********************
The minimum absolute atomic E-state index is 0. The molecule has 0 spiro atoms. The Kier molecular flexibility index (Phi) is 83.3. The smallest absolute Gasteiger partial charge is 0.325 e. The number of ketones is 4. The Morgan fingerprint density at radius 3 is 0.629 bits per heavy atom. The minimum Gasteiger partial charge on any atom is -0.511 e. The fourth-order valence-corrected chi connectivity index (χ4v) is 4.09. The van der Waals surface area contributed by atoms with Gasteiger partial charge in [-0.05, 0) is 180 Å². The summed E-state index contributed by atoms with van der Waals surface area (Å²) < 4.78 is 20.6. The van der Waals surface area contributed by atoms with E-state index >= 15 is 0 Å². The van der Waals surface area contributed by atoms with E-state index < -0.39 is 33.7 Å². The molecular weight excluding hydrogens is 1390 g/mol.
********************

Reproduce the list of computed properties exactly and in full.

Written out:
The minimum absolute atomic E-state index is 0. The molecule has 0 spiro atoms. The Kier molecular flexibility index (Phi) is 83.3. The smallest absolute Gasteiger partial charge is 0.325 e. The number of ketones is 4. The Morgan fingerprint density at radius 3 is 0.629 bits per heavy atom. The minimum Gasteiger partial charge on any atom is -0.511 e. The fourth-order valence-corrected chi connectivity index (χ4v) is 4.09. The van der Waals surface area contributed by atoms with Gasteiger partial charge in [-0.05, 0) is 180 Å². The summed E-state index contributed by atoms with van der Waals surface area (Å²) < 4.78 is 20.6. The van der Waals surface area contributed by atoms with E-state index >= 15 is 0 Å². The van der Waals surface area contributed by atoms with E-state index < -0.39 is 33.7 Å². The molecular weight excluding hydrogens is 1390 g/mol.